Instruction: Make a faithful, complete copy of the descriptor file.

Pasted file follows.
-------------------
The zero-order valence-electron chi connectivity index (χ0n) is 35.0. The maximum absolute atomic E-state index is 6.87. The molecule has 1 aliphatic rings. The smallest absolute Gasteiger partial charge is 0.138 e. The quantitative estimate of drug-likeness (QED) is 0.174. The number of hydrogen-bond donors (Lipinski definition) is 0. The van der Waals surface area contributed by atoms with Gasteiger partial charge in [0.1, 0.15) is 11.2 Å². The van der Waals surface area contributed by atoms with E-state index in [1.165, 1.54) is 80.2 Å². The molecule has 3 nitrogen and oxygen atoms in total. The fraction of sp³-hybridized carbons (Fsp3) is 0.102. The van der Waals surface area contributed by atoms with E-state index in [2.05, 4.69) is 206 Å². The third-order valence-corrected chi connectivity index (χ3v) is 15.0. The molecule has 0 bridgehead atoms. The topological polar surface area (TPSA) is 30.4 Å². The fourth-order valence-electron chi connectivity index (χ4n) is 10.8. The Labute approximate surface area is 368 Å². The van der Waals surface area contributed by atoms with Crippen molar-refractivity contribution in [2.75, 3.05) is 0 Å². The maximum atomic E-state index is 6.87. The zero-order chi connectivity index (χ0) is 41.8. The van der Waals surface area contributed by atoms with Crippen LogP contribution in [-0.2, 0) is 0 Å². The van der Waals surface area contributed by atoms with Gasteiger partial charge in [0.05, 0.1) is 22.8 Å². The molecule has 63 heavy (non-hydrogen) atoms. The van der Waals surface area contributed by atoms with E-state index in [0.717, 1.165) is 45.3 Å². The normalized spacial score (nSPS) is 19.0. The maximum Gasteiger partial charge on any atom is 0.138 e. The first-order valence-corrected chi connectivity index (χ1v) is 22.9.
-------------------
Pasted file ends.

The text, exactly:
The zero-order valence-electron chi connectivity index (χ0n) is 35.0. The maximum absolute atomic E-state index is 6.87. The molecule has 1 aliphatic rings. The smallest absolute Gasteiger partial charge is 0.138 e. The quantitative estimate of drug-likeness (QED) is 0.174. The number of hydrogen-bond donors (Lipinski definition) is 0. The van der Waals surface area contributed by atoms with Gasteiger partial charge in [0.1, 0.15) is 11.2 Å². The van der Waals surface area contributed by atoms with E-state index in [1.165, 1.54) is 80.2 Å². The molecule has 3 nitrogen and oxygen atoms in total. The fraction of sp³-hybridized carbons (Fsp3) is 0.102. The van der Waals surface area contributed by atoms with E-state index in [2.05, 4.69) is 206 Å². The third-order valence-corrected chi connectivity index (χ3v) is 15.0. The molecule has 0 bridgehead atoms. The topological polar surface area (TPSA) is 30.4 Å². The fourth-order valence-electron chi connectivity index (χ4n) is 10.8. The Labute approximate surface area is 368 Å². The van der Waals surface area contributed by atoms with Crippen molar-refractivity contribution in [2.75, 3.05) is 0 Å². The maximum atomic E-state index is 6.87. The zero-order chi connectivity index (χ0) is 41.8. The van der Waals surface area contributed by atoms with Crippen LogP contribution in [-0.2, 0) is 0 Å². The van der Waals surface area contributed by atoms with Gasteiger partial charge in [0.05, 0.1) is 22.8 Å². The molecule has 63 heavy (non-hydrogen) atoms. The van der Waals surface area contributed by atoms with E-state index in [0.717, 1.165) is 45.3 Å². The normalized spacial score (nSPS) is 19.0. The maximum Gasteiger partial charge on any atom is 0.138 e. The first-order valence-corrected chi connectivity index (χ1v) is 22.9.